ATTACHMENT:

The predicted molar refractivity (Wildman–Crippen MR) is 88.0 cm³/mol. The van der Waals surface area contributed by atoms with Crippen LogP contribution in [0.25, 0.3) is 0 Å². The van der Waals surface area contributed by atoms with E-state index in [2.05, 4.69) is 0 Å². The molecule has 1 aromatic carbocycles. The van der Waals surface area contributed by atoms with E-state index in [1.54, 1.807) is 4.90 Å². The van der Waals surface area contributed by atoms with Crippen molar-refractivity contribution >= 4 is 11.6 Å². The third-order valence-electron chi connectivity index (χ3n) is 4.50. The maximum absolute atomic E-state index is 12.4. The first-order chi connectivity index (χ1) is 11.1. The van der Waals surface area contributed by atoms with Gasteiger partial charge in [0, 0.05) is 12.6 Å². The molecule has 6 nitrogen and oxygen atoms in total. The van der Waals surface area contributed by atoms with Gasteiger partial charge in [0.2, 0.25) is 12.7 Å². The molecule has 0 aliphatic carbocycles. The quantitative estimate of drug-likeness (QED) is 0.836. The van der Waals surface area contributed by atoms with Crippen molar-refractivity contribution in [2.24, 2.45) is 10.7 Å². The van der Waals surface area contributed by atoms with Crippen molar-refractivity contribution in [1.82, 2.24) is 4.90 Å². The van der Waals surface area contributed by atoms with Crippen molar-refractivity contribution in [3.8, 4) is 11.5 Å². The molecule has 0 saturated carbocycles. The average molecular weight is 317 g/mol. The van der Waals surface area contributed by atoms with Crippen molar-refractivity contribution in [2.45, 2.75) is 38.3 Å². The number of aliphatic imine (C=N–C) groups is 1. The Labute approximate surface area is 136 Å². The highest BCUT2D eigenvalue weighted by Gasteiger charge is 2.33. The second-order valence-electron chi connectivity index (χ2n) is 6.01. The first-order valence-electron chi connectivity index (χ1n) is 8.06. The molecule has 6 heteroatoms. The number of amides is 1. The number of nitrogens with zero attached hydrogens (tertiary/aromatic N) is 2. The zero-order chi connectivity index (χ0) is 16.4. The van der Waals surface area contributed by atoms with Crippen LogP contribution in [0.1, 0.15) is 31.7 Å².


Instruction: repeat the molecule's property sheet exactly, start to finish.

The predicted molar refractivity (Wildman–Crippen MR) is 88.0 cm³/mol. The van der Waals surface area contributed by atoms with Crippen LogP contribution in [0.25, 0.3) is 0 Å². The van der Waals surface area contributed by atoms with E-state index in [2.05, 4.69) is 0 Å². The molecule has 1 aromatic carbocycles. The van der Waals surface area contributed by atoms with E-state index in [1.54, 1.807) is 4.90 Å². The van der Waals surface area contributed by atoms with Crippen molar-refractivity contribution >= 4 is 11.6 Å². The third-order valence-electron chi connectivity index (χ3n) is 4.50. The maximum absolute atomic E-state index is 12.4. The first-order chi connectivity index (χ1) is 11.1. The van der Waals surface area contributed by atoms with Gasteiger partial charge in [0, 0.05) is 12.6 Å². The molecule has 6 nitrogen and oxygen atoms in total. The van der Waals surface area contributed by atoms with Gasteiger partial charge in [0.2, 0.25) is 12.7 Å². The molecule has 0 aliphatic carbocycles. The quantitative estimate of drug-likeness (QED) is 0.836. The van der Waals surface area contributed by atoms with Crippen molar-refractivity contribution in [2.24, 2.45) is 10.7 Å². The van der Waals surface area contributed by atoms with Crippen molar-refractivity contribution in [1.82, 2.24) is 4.90 Å². The van der Waals surface area contributed by atoms with Crippen molar-refractivity contribution in [3.8, 4) is 11.5 Å². The molecule has 0 saturated carbocycles. The average molecular weight is 317 g/mol. The van der Waals surface area contributed by atoms with Crippen molar-refractivity contribution in [2.45, 2.75) is 38.3 Å². The number of aliphatic imine (C=N–C) groups is 1. The Labute approximate surface area is 136 Å². The highest BCUT2D eigenvalue weighted by Gasteiger charge is 2.33. The second-order valence-electron chi connectivity index (χ2n) is 6.01. The first-order valence-electron chi connectivity index (χ1n) is 8.06. The molecule has 6 heteroatoms. The number of amides is 1. The number of nitrogens with zero attached hydrogens (tertiary/aromatic N) is 2. The zero-order chi connectivity index (χ0) is 16.4. The van der Waals surface area contributed by atoms with Crippen LogP contribution in [0.1, 0.15) is 31.7 Å².